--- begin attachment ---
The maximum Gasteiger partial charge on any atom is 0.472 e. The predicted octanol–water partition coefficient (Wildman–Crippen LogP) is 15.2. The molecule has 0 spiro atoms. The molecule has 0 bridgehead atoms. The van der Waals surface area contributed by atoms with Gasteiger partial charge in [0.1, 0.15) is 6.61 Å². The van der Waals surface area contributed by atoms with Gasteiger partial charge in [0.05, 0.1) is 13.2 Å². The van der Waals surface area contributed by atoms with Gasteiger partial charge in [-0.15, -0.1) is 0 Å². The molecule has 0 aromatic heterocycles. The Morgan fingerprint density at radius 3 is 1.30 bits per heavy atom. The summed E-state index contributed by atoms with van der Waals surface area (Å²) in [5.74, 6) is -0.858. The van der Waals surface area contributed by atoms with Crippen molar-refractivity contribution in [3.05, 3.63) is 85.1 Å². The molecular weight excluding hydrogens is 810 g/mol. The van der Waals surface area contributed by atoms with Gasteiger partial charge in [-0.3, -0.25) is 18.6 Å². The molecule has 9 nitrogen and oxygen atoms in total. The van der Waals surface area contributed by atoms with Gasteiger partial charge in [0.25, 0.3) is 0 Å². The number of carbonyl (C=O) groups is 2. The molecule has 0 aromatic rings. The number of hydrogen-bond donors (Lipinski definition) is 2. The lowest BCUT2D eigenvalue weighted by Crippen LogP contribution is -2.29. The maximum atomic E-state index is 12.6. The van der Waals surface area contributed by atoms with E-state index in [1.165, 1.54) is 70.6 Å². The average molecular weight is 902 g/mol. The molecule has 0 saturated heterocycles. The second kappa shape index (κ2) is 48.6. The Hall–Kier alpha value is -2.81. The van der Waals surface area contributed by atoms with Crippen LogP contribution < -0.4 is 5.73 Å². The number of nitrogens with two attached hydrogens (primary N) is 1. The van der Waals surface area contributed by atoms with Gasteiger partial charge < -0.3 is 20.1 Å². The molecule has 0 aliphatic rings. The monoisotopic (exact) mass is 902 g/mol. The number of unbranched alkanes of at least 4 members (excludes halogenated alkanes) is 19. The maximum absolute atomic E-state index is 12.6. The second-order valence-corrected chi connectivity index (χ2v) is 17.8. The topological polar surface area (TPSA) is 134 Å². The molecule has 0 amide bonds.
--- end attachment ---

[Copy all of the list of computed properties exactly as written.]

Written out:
The maximum Gasteiger partial charge on any atom is 0.472 e. The predicted octanol–water partition coefficient (Wildman–Crippen LogP) is 15.2. The molecule has 0 spiro atoms. The molecule has 0 bridgehead atoms. The van der Waals surface area contributed by atoms with Gasteiger partial charge in [0.1, 0.15) is 6.61 Å². The van der Waals surface area contributed by atoms with Gasteiger partial charge in [0.05, 0.1) is 13.2 Å². The van der Waals surface area contributed by atoms with Gasteiger partial charge in [-0.15, -0.1) is 0 Å². The molecule has 0 aromatic heterocycles. The Morgan fingerprint density at radius 3 is 1.30 bits per heavy atom. The summed E-state index contributed by atoms with van der Waals surface area (Å²) in [5.74, 6) is -0.858. The van der Waals surface area contributed by atoms with Crippen molar-refractivity contribution in [3.05, 3.63) is 85.1 Å². The molecular weight excluding hydrogens is 810 g/mol. The van der Waals surface area contributed by atoms with Gasteiger partial charge in [-0.3, -0.25) is 18.6 Å². The molecule has 9 nitrogen and oxygen atoms in total. The van der Waals surface area contributed by atoms with Gasteiger partial charge in [0.25, 0.3) is 0 Å². The number of carbonyl (C=O) groups is 2. The molecule has 0 aromatic rings. The number of hydrogen-bond donors (Lipinski definition) is 2. The lowest BCUT2D eigenvalue weighted by Crippen LogP contribution is -2.29. The maximum atomic E-state index is 12.6. The van der Waals surface area contributed by atoms with E-state index in [1.165, 1.54) is 70.6 Å². The average molecular weight is 902 g/mol. The molecule has 0 saturated heterocycles. The second kappa shape index (κ2) is 48.6. The Hall–Kier alpha value is -2.81. The van der Waals surface area contributed by atoms with Crippen LogP contribution < -0.4 is 5.73 Å². The number of nitrogens with two attached hydrogens (primary N) is 1. The van der Waals surface area contributed by atoms with Gasteiger partial charge < -0.3 is 20.1 Å². The molecule has 0 aliphatic rings. The monoisotopic (exact) mass is 902 g/mol. The number of unbranched alkanes of at least 4 members (excludes halogenated alkanes) is 19. The maximum absolute atomic E-state index is 12.6. The second-order valence-corrected chi connectivity index (χ2v) is 17.8. The topological polar surface area (TPSA) is 134 Å². The molecule has 0 amide bonds.